January 14th.The big boys were at it again last night. They didn't open up until about 0200 hours. One explosion, I think it was a tree burst, blew sand and gravel all over me. Something hit my watch breaking the crystal and stopping it. That is too darn close. Moved up to the rest of the outfit at Corp Headquarters.
January 15th. The big guns have been silenced. The 158th Regimental Combat Team went in and got them after our planes softened them up a little. Had a good quiet night after last night. Went up to the forward elements of the 169th Infantry today. Took mortar parts up to one of our platoons. Saw a Navy plane crash and blow to bits. The pilot bailed out. The plane hit a Filipino hut killing two occupants.
January 16th. Went to Finnegan's platoon at Damortis with mortar parts. They also got some bad ammo that I have to inspect and make a report on to Headquarters. Tilly got killed up at C Company command post last night. Japs infiltrated and one shot Tilly in the forehead while he was still sleeping. Never knew what hit him.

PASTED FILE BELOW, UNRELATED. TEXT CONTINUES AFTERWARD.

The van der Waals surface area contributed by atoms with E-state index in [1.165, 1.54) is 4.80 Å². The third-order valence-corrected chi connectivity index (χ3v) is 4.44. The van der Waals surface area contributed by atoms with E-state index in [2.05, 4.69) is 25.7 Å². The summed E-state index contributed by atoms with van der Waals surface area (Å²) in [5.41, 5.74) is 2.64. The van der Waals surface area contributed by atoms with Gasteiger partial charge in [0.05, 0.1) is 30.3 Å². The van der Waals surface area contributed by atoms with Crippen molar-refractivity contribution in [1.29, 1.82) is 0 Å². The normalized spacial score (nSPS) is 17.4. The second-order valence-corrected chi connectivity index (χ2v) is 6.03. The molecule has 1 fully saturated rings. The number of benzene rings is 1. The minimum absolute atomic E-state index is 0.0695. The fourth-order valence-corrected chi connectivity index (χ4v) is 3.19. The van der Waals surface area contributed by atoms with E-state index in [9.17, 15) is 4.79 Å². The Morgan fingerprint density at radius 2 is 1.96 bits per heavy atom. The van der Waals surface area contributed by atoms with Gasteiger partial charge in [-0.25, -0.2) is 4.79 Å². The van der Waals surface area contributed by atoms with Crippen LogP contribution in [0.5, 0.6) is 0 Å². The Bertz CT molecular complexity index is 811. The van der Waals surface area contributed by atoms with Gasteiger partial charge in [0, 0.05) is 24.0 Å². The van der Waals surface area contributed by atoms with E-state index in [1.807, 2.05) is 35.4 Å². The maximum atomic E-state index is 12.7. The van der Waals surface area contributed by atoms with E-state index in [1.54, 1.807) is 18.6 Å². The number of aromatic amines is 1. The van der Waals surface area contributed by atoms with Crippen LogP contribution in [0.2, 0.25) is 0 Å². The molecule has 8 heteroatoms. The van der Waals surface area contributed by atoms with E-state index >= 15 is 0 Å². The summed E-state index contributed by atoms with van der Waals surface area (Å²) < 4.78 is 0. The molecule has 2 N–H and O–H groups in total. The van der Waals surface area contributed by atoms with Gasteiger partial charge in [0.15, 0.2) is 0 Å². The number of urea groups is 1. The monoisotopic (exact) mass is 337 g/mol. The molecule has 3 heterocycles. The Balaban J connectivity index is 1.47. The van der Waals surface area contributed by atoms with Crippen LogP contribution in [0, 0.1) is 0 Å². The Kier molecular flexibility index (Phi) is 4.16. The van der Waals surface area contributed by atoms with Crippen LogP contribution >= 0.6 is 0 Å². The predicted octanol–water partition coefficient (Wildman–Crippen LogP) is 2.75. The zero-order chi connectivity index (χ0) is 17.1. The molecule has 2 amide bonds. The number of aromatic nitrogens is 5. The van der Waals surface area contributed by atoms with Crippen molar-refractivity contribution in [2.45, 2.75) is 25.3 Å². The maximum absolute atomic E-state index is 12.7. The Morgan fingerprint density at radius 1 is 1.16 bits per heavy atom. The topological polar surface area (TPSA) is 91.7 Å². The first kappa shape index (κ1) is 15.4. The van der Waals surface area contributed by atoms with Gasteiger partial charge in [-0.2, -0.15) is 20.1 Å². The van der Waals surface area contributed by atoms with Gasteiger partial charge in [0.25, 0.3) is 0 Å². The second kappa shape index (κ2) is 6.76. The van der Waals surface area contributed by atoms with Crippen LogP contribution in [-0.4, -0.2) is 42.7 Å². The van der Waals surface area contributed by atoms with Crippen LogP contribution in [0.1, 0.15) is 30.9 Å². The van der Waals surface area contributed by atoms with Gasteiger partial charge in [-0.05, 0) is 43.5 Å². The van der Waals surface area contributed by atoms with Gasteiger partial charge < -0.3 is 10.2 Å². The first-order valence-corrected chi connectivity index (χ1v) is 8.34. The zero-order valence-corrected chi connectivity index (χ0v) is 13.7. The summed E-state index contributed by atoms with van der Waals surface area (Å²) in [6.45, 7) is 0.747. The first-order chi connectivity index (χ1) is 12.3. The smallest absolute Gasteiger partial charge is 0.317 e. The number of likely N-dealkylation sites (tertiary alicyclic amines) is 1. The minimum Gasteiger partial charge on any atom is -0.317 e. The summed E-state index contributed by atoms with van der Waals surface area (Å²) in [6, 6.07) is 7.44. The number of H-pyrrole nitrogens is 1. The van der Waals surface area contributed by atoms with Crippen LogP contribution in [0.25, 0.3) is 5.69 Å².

January 17th. Jap plane went over last night but didn't drop anything. Probably recon unit. Went up to C Company just south of San Jaciento.
January 18th. There were Jap patrols in the area last night. Our perimeter fired all night long. They got six Nips at the artillery about 300 yards down the road. They used flame throwers on a radar unit and a prime mover. A few of them went in ahead of the rest and unscrewed the barrels out of the fifty caliber machine guns mounted on the artillery's trucks. Infantry patrols got 32 Japs in all in this valley today.
Captain Webb is in the hospital with shrapnel in this thigh. He was missing for two days. He had gone out with an Infantry patrol looking for mortar positions and got pinned down by Jap fire for thirty six hours.
Went to C Company with a radio. They have moved on to Pozzorubio.